Hit or Miss? 5 Ways to fix MMA officiating and judging

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Let’s face it. Sometimes referees let fights go on too long, or not long enough. Judges score the fights in bizarre ways often being the only ones who saw the fight for the winner on the scorecards. Here are the top 5 ways to fix MMA officiating.

BOXING AND WRESTLING

In some, if not most states the judges, timekeeper, and other event staff are hired by the commission because of their prior relationships. Judges specifically are often old boxing judges or promoters, and sometimes pro wrestling promoters who went out of business. This practice will continue because if you have ever been around a commission then you know they often power trip and puff their chests out if challenged on anything of circumstance. Maybe removing corrupt, power hungry commission members should be priority one? I’m talking to you southern states… This might stop them from hiring their boxing and wrestling buddies and putting the careers of MMA fighters in their hands.

VETERANS

This one is tricky. If you were to put MMA veterans as judges, like a Rich Franklin, who could be impartial and fair we would all be better off. Guys like Rich are dedicated ambassadors to the sport. Some fighters might hold a grudge against a younger fighter because they represent a once rival fight team, or their coach is an old rival. It would be hard to distinguish the two, but here’s a suggestion. Select veterans who never fought in a specific organization. Example: Bellator veteran as a judge in the UFC and vice versa. It could work if they were thorough in their selection process for judges.

Veteran fighters are used to being in precarious situations in fighting. They could sense, see, and know when a fighter is in jeopardy, and when a fight should be called off better than guys who go to a school. After the non-fighters go to a short ref course they jump right in to stepping in the cage. Scary.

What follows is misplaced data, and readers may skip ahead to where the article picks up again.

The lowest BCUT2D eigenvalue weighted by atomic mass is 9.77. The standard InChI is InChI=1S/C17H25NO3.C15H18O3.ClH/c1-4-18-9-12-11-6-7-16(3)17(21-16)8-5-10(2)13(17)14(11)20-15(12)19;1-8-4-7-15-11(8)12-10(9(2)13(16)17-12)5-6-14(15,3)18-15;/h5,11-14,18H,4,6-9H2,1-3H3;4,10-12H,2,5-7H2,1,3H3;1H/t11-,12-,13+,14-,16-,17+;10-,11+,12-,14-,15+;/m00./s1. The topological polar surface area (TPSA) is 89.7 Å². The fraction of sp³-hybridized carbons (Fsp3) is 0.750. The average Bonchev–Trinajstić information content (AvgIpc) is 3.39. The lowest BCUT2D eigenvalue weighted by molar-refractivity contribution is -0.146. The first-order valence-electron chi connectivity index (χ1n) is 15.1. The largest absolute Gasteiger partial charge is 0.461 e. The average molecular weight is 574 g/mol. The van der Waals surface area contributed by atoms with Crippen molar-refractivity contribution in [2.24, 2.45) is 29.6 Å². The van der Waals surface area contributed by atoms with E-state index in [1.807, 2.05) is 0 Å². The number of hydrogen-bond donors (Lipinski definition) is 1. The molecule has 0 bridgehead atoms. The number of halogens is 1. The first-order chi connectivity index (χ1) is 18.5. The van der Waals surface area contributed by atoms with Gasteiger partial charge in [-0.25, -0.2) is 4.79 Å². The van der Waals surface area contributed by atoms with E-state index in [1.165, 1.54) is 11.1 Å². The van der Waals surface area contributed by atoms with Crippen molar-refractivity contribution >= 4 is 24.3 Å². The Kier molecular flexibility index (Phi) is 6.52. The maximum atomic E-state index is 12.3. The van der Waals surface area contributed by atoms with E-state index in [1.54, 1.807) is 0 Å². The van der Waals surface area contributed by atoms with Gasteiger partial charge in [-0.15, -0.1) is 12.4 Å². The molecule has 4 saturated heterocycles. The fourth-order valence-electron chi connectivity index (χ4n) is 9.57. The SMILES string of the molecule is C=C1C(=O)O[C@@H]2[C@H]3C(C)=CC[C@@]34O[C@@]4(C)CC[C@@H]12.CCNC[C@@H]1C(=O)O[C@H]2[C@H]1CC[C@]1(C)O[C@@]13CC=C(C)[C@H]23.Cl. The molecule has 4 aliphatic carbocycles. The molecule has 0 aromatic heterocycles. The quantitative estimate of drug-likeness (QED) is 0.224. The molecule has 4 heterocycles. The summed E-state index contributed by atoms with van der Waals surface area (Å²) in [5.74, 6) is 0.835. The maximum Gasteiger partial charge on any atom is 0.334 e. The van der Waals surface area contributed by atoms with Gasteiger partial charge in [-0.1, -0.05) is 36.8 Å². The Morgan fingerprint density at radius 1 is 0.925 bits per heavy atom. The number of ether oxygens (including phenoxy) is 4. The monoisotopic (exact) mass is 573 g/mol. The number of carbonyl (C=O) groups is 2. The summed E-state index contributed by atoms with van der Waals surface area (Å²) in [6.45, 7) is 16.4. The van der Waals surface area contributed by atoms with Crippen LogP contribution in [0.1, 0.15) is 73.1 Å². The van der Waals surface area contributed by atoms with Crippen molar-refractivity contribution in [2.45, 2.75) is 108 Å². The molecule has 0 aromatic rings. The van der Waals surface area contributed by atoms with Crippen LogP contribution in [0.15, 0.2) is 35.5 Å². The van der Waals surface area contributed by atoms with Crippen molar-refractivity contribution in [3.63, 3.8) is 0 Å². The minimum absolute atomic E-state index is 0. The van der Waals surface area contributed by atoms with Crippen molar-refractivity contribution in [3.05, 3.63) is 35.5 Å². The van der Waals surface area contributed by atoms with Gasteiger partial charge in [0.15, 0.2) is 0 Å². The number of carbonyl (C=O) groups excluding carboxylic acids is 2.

INTERNATIONAL

The use of an international commission would take the power away from some of the the locals who might not have the sport’s best interest in mind and give a bigger selection pool to choose from. They would be able to pull the best officials from a worldwide collection of experts. I cannot stress enough how states could use this and you can ask one of the best commission members in history I know who would probably not like his name used. He welcomes any and all improvements regardless of position, stature, nationality, background, or reputation. As long as you can get the job done correctly he will consider your involvement. There are other states that are content with keeping things close to the belt via the good old boy network.

FIVE ALIVE

Five judges. I know it sounds crazy but hear me out. Five round fights are easier to judge than three sometimes because in a close fight you often have an easier time scoring, mainly because the championship rounds are when fighters pull away from their opponents. To judge only three rounds is harder. Less to choose from and they are often much closer than five round bouts because there is less fatigue. There is always one judge, that guy, who gets it wrong, like bad wrong. Five judges would nullify that. Three of them would get it right while you can bet two would get it wrong. Majority wins in this situation.

STRICT AND STRAIGHT

All judges and officials should have to intern with someone in their position. Judges should score fights alongside an established judge. After the fight they would compare and discuss. Both might learn something from the other. A ref should watch tapes with an established ref and ask questions, give his take on when a fight should be stopped, or things of that nature. Then, they would attend a month of events and do the same with live bouts. They need to make sure these people are trained properly.

Hit or Miss?

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